machines which I have made, am making, or intend to make, and some other stuff. If you find this site interesting, please leave a comment. I read every comment and respond to most. n.b. There is a list of my first 800 posts in my post of 17 June 2021, titled "800 Posts"


I mean the sort with wings.

Before seeing vultures in Botswana, I had a Hollywood inspired idea of vultures as the bad guys of the air, hovering and waiting for the good guy to die in the desert.  Ugly, with their featherless head and neck.

In fact, vultures do hang around, waiting for animals to die, or waiting their turn to feast on a carcass.  But in the air, they look a lot like eagles or other raptors.  They are big, with wing spans up to 2 meters, and soar magnificently.

Here are some photos of vultures, which I saw in Botswana.




Note the central cluster of young vultures looking at us. probably wondering if we might be dessert.

DSC_7835 DSC_7844 DSC_7845

The guide told us that the elephant had been dead for about one week, of natural causes. There is no hunting in Botswana. We smelled it long before we could see it.  The stench was huge.

The guide told us that the elephant had been dead for about one week, of natural causes. There is no hunting in Botswana.
We smelled it long before we could see it. The stench was huge.    Then we could see a large moving mound.  As we got closer the movement resolved into dozens are large birds, mostly vultures, but some stork types also.   There were constant landings and take offs of the vultures, and they were truly spectacular.


After manually threading the 56 cylinder head holes, (having CNC drilled the holes), I thought that I should attempt to do some CNC tapping.

The tapping built-in canned cycles in my mill allow only for single pass tapping, and a single backing out of the tap.  No backing off every turn or two to break the chips, as we would all do with manual tapping.  And my only method for holding the tap was in an ordinary drilling chuck;  not ideal, and I wondered what would happen if there should be any slippage of the tap in the chuck.  I was to find out all too soon.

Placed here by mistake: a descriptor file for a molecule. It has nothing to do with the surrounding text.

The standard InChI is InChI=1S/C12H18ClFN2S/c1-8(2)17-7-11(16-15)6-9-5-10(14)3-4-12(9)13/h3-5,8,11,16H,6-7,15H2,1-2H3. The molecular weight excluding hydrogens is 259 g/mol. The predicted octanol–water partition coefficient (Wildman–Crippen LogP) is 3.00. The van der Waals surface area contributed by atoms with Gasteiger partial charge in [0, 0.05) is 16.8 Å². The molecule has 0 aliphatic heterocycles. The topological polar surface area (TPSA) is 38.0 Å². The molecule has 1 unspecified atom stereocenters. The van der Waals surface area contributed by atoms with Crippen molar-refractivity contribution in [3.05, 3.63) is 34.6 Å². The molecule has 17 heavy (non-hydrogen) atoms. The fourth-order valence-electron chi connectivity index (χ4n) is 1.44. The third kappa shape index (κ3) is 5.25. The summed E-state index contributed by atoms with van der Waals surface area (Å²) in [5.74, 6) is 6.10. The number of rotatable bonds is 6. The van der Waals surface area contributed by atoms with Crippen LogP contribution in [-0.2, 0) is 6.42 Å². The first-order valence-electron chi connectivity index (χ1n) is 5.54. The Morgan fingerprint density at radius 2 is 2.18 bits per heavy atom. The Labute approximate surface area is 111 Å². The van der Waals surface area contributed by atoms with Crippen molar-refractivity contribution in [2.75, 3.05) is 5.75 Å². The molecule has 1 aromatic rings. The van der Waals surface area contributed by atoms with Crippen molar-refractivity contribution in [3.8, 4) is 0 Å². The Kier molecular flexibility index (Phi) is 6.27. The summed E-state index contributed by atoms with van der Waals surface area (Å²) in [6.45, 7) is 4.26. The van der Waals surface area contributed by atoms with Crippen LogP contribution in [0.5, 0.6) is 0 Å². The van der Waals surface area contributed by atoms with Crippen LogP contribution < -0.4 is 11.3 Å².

So, first I tried M3 tapping in 3mm brass plate.  Seemed to work fine.  Very fast.  M3 has a pitch of 0.5mm, so it was not difficult to calculate the RPM’s and feed rate.  RPM’s twice the feed rate…   eg 400RPM, feed rate 200mm/minute.


16 M3 holes threaded in what seemed like a minute or two.

Next I tried a 6mm tapped hole through a solid chunk of brass.  This time, I did not lock the quill.  The reason?  On tapping the 3mm plate, at the end of the tapping stroke, as the chuck decelerated and stopped, I noticed that it slightly pulled the workpiece upwards.  As the tap was backed out (automatically, after 1 second dwell), the upward pulling ceased.  I do not know the reason for this phenomenon but I suspect that the CNC does not perfectly match the RPM’s and the feed rate during the deceleration as the tapping stroke is finishing.  I will read my CNC books on tapping tonight to see whether there is a known explanation for this observation.


No problems at all with this one.

Then I tried tapping 12mm thick steel bar with a 3/8″ x 16tpi tap.  I used plenty of tapping lubricant.  The calculation for spindle RPM’S and feed rate was more complicated, and I am not totally sure that I got the rates correct.  Because it was a total failure.   The  tap screeched, the mill stopped and gave an error message.  I am sure that the tap slipped in the chuck, totally rendering the calculations to be out.  Anyway, that rather shook my confidence, so until I have worked this process out, I will not be tapping thick steel automatically in my mill.  But brass, no problems.

I have used a Tapmatic attachment in the mill, using the CNC for auto positioning, and that worked fine.  But it does take a few minutes to set up.  At least the Tapmatic allows for some reversing every few turns.